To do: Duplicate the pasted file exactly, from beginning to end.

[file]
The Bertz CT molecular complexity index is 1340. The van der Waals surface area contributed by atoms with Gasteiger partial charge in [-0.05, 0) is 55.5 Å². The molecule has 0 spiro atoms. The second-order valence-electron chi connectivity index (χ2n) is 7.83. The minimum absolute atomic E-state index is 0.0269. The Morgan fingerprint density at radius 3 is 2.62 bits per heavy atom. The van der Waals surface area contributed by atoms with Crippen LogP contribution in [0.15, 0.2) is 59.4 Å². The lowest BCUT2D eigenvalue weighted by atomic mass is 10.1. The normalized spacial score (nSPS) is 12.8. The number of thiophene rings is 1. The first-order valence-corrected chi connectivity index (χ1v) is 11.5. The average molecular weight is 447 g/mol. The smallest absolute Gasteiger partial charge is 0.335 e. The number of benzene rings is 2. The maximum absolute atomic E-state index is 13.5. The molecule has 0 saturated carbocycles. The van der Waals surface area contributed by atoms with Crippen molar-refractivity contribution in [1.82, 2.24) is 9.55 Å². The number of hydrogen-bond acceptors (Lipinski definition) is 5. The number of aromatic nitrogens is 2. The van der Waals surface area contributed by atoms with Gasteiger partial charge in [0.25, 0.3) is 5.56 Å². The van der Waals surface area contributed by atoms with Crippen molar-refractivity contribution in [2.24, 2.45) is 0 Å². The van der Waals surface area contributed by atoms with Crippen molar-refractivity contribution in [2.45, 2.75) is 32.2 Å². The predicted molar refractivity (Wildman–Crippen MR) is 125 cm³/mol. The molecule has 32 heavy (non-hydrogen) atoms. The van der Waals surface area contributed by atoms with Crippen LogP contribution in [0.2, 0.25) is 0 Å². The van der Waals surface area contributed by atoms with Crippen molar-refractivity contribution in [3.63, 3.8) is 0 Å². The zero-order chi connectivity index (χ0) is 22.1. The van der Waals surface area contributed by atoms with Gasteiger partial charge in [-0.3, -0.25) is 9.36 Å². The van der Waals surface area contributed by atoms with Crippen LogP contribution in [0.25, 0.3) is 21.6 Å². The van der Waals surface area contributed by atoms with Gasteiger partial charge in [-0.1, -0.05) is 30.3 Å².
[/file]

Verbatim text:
The Bertz CT molecular complexity index is 1340. The van der Waals surface area contributed by atoms with Gasteiger partial charge in [-0.05, 0) is 55.5 Å². The molecule has 0 spiro atoms. The second-order valence-electron chi connectivity index (χ2n) is 7.83. The minimum absolute atomic E-state index is 0.0269. The Morgan fingerprint density at radius 3 is 2.62 bits per heavy atom. The van der Waals surface area contributed by atoms with Crippen LogP contribution in [0.15, 0.2) is 59.4 Å². The lowest BCUT2D eigenvalue weighted by atomic mass is 10.1. The normalized spacial score (nSPS) is 12.8. The number of thiophene rings is 1. The first-order valence-corrected chi connectivity index (χ1v) is 11.5. The average molecular weight is 447 g/mol. The smallest absolute Gasteiger partial charge is 0.335 e. The number of benzene rings is 2. The maximum absolute atomic E-state index is 13.5. The molecule has 0 saturated carbocycles. The van der Waals surface area contributed by atoms with Crippen molar-refractivity contribution in [1.82, 2.24) is 9.55 Å². The number of hydrogen-bond acceptors (Lipinski definition) is 5. The number of aromatic nitrogens is 2. The van der Waals surface area contributed by atoms with Gasteiger partial charge in [0.25, 0.3) is 5.56 Å². The van der Waals surface area contributed by atoms with Crippen molar-refractivity contribution in [2.24, 2.45) is 0 Å². The van der Waals surface area contributed by atoms with Crippen molar-refractivity contribution in [2.45, 2.75) is 32.2 Å². The predicted molar refractivity (Wildman–Crippen MR) is 125 cm³/mol. The molecule has 32 heavy (non-hydrogen) atoms. The van der Waals surface area contributed by atoms with Crippen LogP contribution in [0.2, 0.25) is 0 Å². The van der Waals surface area contributed by atoms with Crippen molar-refractivity contribution in [3.63, 3.8) is 0 Å². The zero-order chi connectivity index (χ0) is 22.1. The van der Waals surface area contributed by atoms with Gasteiger partial charge in [-0.3, -0.25) is 9.36 Å². The van der Waals surface area contributed by atoms with Crippen LogP contribution in [0.25, 0.3) is 21.6 Å². The van der Waals surface area contributed by atoms with Gasteiger partial charge in [-0.1, -0.05) is 30.3 Å².